No significant interactions were found on the described variables among the studied factors (Table 2 and Fig. 3), although the phenol content increased significantly between November and December on C leaves.

The scavenging activity on DPPH radicals along the growing season showed significant differences among the months (p less than 0.001). The DPPH activity was maximum on October (56.6%) to decline on November (39.4%) and then increased to 52.8 and 56.3% on December and January, respectively. The scavenging activity on DPPH radicals of B leaves was significantly higher (53.0%) than the obtained for C leaves (49.4%). The maximum scavenging activity on DPPH radicals was reached at 0.5 mg/mL (92.5%). Significant interactions were found on the described variables among the studied factors (p = 0.020) (Fig. 4A and 4B), due to differential increments in the scavenging activity on DPPH radicals. These interactions can be observed when comparing the scavenging activity on DPPH radicals along the season, where this variable increased markedly between 0.25 and 0.50 mg/mL on November leaf extracts, and this increment was minima on October and January leaf extract (Fig. 4A).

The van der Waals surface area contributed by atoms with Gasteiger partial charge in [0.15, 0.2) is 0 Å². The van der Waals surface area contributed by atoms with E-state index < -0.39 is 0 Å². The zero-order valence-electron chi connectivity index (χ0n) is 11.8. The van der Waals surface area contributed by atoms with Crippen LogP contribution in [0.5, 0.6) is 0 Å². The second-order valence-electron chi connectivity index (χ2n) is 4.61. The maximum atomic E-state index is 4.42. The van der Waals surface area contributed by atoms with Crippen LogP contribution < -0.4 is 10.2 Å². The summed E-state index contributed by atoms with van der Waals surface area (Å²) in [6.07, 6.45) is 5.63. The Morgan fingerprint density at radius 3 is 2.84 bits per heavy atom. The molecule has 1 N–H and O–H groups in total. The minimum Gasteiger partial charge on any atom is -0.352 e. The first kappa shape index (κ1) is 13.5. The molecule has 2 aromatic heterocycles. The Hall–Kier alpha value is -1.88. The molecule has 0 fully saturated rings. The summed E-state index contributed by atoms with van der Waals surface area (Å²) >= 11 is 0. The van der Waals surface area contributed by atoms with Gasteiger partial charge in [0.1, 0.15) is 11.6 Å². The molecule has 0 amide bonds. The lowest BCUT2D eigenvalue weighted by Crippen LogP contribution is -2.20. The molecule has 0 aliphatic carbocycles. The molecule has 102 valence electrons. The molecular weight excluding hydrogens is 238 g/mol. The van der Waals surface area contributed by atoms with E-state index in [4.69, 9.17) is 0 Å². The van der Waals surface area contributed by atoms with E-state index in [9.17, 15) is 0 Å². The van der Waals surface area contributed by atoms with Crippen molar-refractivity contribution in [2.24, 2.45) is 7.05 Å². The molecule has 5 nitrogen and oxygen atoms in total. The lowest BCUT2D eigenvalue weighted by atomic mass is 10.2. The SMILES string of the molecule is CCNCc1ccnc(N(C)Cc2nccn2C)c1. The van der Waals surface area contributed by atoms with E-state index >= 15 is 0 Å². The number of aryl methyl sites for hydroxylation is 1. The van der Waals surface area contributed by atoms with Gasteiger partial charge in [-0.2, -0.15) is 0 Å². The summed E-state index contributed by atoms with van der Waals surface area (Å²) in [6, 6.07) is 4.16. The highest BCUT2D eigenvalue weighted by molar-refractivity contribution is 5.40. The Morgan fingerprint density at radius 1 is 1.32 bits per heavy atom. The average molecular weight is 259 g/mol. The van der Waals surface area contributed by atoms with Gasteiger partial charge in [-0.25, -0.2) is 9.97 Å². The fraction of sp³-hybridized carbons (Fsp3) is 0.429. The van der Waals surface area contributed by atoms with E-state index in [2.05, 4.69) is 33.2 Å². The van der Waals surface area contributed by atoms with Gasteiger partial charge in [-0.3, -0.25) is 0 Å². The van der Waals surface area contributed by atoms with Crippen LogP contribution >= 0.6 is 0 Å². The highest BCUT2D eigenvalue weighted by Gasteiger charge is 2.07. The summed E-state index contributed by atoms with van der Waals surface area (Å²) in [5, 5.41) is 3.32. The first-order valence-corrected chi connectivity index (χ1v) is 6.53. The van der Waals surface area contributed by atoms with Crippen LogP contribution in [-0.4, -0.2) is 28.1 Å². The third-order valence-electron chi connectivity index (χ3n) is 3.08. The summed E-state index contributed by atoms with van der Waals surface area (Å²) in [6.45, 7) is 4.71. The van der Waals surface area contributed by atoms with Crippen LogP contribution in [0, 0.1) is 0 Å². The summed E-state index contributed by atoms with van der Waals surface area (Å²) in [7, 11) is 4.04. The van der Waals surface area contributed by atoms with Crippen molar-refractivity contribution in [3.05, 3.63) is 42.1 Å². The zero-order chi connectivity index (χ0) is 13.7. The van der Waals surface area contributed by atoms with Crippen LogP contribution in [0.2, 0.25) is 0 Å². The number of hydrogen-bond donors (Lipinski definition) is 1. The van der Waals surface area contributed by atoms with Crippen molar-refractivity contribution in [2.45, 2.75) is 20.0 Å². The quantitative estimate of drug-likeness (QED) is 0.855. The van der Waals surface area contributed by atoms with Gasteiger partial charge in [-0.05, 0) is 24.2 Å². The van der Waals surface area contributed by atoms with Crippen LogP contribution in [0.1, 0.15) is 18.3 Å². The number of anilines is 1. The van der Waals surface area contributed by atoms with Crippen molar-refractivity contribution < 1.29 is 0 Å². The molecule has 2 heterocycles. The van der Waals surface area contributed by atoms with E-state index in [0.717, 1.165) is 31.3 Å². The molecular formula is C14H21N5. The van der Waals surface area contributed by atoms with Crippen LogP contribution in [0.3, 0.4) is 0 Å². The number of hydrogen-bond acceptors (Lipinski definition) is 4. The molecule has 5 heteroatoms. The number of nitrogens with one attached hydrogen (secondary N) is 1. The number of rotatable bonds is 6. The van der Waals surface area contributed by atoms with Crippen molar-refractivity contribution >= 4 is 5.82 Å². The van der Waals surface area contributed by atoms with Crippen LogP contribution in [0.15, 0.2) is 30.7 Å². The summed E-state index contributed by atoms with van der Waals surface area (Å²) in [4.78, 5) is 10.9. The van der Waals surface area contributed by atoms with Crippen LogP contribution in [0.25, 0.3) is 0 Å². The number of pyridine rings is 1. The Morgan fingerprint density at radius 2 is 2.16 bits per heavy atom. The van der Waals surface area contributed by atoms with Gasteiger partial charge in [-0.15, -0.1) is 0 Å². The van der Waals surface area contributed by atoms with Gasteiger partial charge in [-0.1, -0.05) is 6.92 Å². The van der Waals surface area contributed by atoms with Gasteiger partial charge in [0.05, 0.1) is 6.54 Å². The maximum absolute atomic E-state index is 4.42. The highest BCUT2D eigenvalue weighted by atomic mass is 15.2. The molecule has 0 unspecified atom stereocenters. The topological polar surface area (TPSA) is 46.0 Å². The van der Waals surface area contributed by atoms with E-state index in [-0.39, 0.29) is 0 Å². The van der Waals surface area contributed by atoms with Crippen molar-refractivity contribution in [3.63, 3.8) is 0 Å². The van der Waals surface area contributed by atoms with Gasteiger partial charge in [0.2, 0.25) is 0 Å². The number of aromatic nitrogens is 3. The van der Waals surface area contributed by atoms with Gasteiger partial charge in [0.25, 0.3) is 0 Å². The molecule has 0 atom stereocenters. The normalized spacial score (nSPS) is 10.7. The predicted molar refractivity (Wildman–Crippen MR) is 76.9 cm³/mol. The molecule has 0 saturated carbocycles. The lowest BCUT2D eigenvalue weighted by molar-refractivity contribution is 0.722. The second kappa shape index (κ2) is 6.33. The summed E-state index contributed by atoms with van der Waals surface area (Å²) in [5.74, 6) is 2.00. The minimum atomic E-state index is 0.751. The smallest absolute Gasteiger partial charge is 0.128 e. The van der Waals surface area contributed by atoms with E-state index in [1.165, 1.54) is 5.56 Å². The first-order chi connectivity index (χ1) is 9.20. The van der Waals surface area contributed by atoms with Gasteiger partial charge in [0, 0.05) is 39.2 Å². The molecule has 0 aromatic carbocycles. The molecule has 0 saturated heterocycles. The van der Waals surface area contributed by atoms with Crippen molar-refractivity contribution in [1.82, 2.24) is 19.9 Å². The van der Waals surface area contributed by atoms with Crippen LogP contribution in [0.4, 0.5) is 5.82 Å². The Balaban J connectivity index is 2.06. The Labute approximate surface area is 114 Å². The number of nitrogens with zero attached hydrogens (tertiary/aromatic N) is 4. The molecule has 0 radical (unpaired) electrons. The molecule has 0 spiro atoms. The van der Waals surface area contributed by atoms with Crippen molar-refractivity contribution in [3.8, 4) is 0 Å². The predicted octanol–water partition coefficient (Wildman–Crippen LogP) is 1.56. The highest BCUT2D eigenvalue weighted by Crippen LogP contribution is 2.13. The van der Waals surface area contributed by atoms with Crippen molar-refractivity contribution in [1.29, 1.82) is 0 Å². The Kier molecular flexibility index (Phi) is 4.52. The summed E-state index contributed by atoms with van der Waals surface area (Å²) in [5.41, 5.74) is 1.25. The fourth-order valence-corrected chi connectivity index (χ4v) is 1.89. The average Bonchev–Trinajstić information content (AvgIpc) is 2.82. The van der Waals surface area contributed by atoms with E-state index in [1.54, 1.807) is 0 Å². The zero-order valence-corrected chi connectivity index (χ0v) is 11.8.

Also, the scavenging activity on DPPH radicals of C leaves increased higher than B leaves between 0.25 and 0.50 mg/mL (Fig. 4B).

Positive and significant correlations were found between the antioxidant and phenol contents (r = 0.441; p=0.030), the antioxidant content and the scavenging activity on DPPH radicals (r = 0.787; p = less than 0.001) and the phenol content and the scavenging activity on DPPH radicals (r = 0.522; p = less than 0.010).

Discussion